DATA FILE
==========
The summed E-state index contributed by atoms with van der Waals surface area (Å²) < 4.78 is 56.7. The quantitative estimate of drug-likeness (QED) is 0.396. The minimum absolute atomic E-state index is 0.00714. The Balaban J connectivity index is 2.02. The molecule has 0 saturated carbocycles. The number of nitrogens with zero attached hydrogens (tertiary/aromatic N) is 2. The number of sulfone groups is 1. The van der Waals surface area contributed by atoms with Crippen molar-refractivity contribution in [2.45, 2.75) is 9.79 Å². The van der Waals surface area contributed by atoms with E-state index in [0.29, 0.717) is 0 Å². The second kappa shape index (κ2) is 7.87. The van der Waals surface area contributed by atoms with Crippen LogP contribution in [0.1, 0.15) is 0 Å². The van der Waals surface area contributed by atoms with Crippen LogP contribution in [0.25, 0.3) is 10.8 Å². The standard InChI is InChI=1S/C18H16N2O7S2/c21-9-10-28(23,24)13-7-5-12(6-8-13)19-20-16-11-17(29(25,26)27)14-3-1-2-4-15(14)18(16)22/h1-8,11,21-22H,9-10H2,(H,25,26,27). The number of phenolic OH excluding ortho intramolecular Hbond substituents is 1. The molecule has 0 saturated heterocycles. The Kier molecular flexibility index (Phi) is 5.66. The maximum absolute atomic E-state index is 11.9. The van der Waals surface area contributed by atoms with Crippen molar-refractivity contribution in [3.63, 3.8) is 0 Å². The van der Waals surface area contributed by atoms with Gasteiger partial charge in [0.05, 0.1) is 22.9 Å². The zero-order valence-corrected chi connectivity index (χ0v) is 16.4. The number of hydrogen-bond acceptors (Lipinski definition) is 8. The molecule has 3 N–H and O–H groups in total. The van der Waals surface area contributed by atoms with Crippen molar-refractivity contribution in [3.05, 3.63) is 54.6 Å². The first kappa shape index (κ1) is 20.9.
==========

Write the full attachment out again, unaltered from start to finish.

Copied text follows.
The summed E-state index contributed by atoms with van der Waals surface area (Å²) < 4.78 is 56.7. The quantitative estimate of drug-likeness (QED) is 0.396. The minimum absolute atomic E-state index is 0.00714. The Balaban J connectivity index is 2.02. The molecule has 0 saturated carbocycles. The number of nitrogens with zero attached hydrogens (tertiary/aromatic N) is 2. The number of sulfone groups is 1. The van der Waals surface area contributed by atoms with Crippen molar-refractivity contribution in [2.45, 2.75) is 9.79 Å². The van der Waals surface area contributed by atoms with E-state index in [0.29, 0.717) is 0 Å². The second kappa shape index (κ2) is 7.87. The van der Waals surface area contributed by atoms with Crippen LogP contribution in [0.1, 0.15) is 0 Å². The van der Waals surface area contributed by atoms with Crippen LogP contribution in [0.25, 0.3) is 10.8 Å². The standard InChI is InChI=1S/C18H16N2O7S2/c21-9-10-28(23,24)13-7-5-12(6-8-13)19-20-16-11-17(29(25,26)27)14-3-1-2-4-15(14)18(16)22/h1-8,11,21-22H,9-10H2,(H,25,26,27). The number of phenolic OH excluding ortho intramolecular Hbond substituents is 1. The molecule has 0 saturated heterocycles. The Kier molecular flexibility index (Phi) is 5.66. The maximum absolute atomic E-state index is 11.9. The van der Waals surface area contributed by atoms with Crippen molar-refractivity contribution in [3.63, 3.8) is 0 Å². The van der Waals surface area contributed by atoms with Gasteiger partial charge in [0.05, 0.1) is 22.9 Å². The zero-order valence-corrected chi connectivity index (χ0v) is 16.4. The number of hydrogen-bond acceptors (Lipinski definition) is 8. The molecule has 3 N–H and O–H groups in total. The van der Waals surface area contributed by atoms with Crippen molar-refractivity contribution in [3.05, 3.63) is 54.6 Å². The first kappa shape index (κ1) is 20.9.